In this work, a new optimization technique called Harris HawksCuckoo Search (HHOCS) is investigated. The Harris Hawks optimizer is found more popular for function optimization. However, its exploitation capability is limited, thereby not yielding to optimal or near optimal solutions. This has motivated us to incorporate the exploitation capability of the cuckoo search strategy. This is the real motivation behind the investigation of the proposed HHOCS algorithm. Two different objective functions are used for a comparison. The suggested algorithm is used to obtain the optimal threshold values to segment colour thermogram images. The effectiveness of HHOCS algorithm is validated with a set of 23 Benchmark functions and compared with Harris Hawks optimization [4] and Cuckoo Search algorithm [5]. For multilevel thresholding of thermogram images, experiments are performed based on Otsu’s betweenclass variance and Kapur's entropy as the fitness functions. Our proposed HHOCS technique is evaluated based on the performance metrics – peak signal to noise ratio (PSNR), Feature similarity index (FSIM), Structure Similarity Index (SSIM). Results of objective function values, threshold levels of RGB component are also evaluated.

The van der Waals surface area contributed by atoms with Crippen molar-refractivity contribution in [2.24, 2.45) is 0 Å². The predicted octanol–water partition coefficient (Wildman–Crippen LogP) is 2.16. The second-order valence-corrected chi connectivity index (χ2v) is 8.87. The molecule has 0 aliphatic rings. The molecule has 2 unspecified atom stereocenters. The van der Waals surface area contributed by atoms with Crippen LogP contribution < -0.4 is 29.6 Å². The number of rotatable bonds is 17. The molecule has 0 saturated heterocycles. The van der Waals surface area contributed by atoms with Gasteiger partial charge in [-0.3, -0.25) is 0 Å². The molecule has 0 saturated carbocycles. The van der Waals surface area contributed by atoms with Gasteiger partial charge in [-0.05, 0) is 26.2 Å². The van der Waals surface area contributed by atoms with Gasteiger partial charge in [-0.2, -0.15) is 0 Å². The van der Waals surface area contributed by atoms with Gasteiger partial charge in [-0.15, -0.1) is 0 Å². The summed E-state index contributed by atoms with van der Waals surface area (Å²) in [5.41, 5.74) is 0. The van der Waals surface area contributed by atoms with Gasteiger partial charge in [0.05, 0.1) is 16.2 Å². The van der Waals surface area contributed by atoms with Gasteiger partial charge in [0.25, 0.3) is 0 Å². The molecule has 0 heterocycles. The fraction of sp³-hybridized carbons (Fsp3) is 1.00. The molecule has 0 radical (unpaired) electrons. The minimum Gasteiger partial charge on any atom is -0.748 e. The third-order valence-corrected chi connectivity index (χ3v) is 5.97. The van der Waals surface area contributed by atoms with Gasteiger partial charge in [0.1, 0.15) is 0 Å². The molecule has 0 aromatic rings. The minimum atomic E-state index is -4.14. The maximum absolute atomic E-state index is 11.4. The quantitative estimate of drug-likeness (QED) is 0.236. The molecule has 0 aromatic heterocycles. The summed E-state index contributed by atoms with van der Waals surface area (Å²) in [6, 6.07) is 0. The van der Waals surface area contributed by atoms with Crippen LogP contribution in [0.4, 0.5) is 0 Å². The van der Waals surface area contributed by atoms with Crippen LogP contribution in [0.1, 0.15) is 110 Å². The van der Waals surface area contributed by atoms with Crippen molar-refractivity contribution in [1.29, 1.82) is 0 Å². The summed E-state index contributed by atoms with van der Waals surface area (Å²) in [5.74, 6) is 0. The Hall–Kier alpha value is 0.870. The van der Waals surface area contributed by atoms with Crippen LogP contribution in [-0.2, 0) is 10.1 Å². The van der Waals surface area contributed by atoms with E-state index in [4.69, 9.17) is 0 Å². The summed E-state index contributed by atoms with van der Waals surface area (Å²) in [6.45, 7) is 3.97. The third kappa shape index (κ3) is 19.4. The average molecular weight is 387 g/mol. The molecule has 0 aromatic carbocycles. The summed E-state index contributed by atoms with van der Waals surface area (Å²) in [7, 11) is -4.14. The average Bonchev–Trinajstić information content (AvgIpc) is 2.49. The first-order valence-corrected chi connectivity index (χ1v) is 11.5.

Converting colour thermal images into grayscale images makes it a difficult task to extract features due to poor contrast, low visual perception. Therefore, it is necessary to perform full colour image processing of the clinical images for research support. For the past few years, many optimization techniques are used to perform segmentation to get better quality segmented images. This has motivated us to investigate a method to segment colour thermogram images. Results are presented using 1D Otsu’s objective function and Kapur’s entropy.